Dr. L.K. Poyntz, a medical expert, specializing in diagnosis, in answer to a question, based upon plaintiff's symptoms, as reflected in the record, as to whether plaintiff's condition is permanent or not, testified, "I think it is permanent". Taking the view, which is most favorable to plaintiff, a deduction could be drawn from that answer and other testimony of this witness that the permanency mentioned applied to the disability resulting from the accident in suit and not from plaintiff's other maladies. The request to instruct to the contrary was properly refused.
The seventh assignment of error is based upon the contention that excessive damages were awarded.
The evidence discloses that plaintiff was confined to the hospital for two weeks at one time and again for a month and eight days; that she remained at the home of her sister for three weeks; that she lost her wages for four months; that except for these intervals, she has been able to perform her customary work; that her earning capacity is $90 per month and board and room. The case is not free from difficulty where, on the one hand we seek to distinguish between the result of the accident in suit, and, on the other, plaintiff's disability because of her chronic catarrh, the effect of thyroidectomy, prior impaired vision, appendectomy and a former aural abscess, for which no claim could be or is made that defendant is liable. Taking the view most favorable to plaintiff, we find that she suffered contusions on her face, chest and left forearm and a concussion of the brain resulting in headaches, nervousness and occasional lapses of memory; that the vision of the right eye and the hearing of the left ear are impaired, and that she suffers bodily pains thereby rendering her usual work more difficult of accomplishment. No skull or other fracture is shown. At the time of the accident, plaintiff was forty-five years of age. The attending physician's fee was $160.50, and the hospital fees were $254.
Mr. Justice BELT, Mr. Justice ROSSMAN and the writer are of the opinion that the evidence does not support a judgment in the entire amount of $15,000, and that we have power to reduce it; but, three members of the court hold that the action of the jury in assessing the damages is conclusive, and that under the provisions of section 3 of article VII of the state constitution this court is without authority to change the judgment. In the written opinion of Mr. Justice BAILEY, rendered contemporaneously herewith, the view of those members of the court on that point is stated.
Upon that phase of the case, the view of the writer is that by the terms of the constitution, error warranting reversal is not made a condition precedent to the exercise of the right by the supreme court to direct the entry of such judgment as should have been entered in the court below.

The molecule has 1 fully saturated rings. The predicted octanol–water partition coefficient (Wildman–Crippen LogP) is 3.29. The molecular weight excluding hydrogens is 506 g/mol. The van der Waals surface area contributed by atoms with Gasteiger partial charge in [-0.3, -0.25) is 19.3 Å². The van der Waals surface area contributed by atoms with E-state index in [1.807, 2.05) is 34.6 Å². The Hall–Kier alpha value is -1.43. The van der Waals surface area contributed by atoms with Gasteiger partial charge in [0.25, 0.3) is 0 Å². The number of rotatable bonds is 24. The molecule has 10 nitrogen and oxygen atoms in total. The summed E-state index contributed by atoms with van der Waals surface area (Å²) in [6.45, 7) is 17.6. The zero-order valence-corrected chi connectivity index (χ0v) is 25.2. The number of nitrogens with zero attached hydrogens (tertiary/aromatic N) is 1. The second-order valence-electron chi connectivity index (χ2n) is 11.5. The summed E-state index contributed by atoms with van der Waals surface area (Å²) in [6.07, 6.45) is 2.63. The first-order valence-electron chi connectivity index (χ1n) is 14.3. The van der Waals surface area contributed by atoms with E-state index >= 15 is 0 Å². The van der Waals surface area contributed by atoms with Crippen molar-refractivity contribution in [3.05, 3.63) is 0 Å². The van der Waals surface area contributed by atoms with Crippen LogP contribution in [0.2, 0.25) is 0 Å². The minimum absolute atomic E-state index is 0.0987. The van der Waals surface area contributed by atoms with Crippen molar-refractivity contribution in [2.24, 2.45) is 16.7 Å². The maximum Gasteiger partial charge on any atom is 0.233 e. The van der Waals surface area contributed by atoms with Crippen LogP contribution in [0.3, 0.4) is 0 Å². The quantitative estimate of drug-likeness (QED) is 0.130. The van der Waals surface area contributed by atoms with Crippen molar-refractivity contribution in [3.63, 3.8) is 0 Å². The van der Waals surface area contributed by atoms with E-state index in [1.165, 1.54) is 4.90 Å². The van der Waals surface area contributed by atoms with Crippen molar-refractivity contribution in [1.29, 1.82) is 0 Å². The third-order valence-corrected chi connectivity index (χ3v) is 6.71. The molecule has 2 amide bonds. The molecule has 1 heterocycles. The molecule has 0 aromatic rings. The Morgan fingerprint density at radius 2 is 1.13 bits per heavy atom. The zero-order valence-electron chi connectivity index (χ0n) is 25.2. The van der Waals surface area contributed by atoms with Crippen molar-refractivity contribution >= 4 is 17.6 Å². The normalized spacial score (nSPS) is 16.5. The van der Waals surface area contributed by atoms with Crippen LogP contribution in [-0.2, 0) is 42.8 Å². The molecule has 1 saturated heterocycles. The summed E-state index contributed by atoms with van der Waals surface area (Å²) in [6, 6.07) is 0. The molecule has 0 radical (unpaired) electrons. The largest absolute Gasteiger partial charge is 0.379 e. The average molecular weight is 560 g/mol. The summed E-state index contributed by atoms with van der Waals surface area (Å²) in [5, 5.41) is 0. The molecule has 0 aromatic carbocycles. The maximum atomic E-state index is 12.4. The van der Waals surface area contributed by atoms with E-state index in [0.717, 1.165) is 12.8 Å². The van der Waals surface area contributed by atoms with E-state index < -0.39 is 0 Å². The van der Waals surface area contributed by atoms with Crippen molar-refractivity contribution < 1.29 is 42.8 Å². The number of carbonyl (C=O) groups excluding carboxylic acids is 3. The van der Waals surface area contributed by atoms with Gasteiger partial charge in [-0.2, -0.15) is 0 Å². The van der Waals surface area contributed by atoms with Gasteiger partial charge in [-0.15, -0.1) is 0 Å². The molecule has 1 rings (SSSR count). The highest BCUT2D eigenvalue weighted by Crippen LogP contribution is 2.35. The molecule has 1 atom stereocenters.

This court is on record as having determined a definite specific amount in another case similar to the one at bar, beyond which there was no evidence to support a judgment, and in which case the amount of the judgment entered in the court below was reduced. Martin v. Oregon Stages. Inc., 129 Or. 435 ( 277 P. 291). The only distinction between that case and the instant case is that in the former, error, other than as to the amount of the award, appear, while in the case at bar, the record does not disclose any error except that the amount of damages assessed is too large.
To the writer, it is inconceivable that error in the alleged indiscreet conduct of one juror affords any basis whatever for determining whether or not the award of damages is excessive. If this court is able to determine the point beyond which there is no evidence to support a given judgment in a case where such error appears, it certainly is not any less able so to determine in a case where no such error occurs.
If it be said that where no such error appears, the jury must be deemed to have tried the fact, and that a re-examination thereof is constitutionally inhibited, the answer at once is obvious that in cases where the court can affirmatively say there is no evidence to support the verdict, such constitutional inhibition does not apply.
Because the right and the duty of the court to change the effect of a verdict is expressly restricted to those cases where there is no evidence to support such a verdict, the exercise of such right by the appellate court should be zealously restricted to those rare instances where reasonable minds are not at variance on the point that beyond a certain amount the judgment would be entirely unsupported by evidence.
The judgment of the circuit court is affirmed.
ROSSMAN, J., concurs.
Where the facts and evidence are such regarding the amount of damages that reasonable minds might disagree, then this court should not disturb the verdict of the jury where there is no prejudicial error in the record. This case is not one where the verdict should be disturbed. With this addition, I concur in the above opinion.
The facts in the case are sufficiently set forth in the opinion of Mr. Justice KELLY, in which he concludes that no error was committed by the circuit court, with the exception, if such be error, of denying the motion for a new trial on the ground that the verdict was excessive.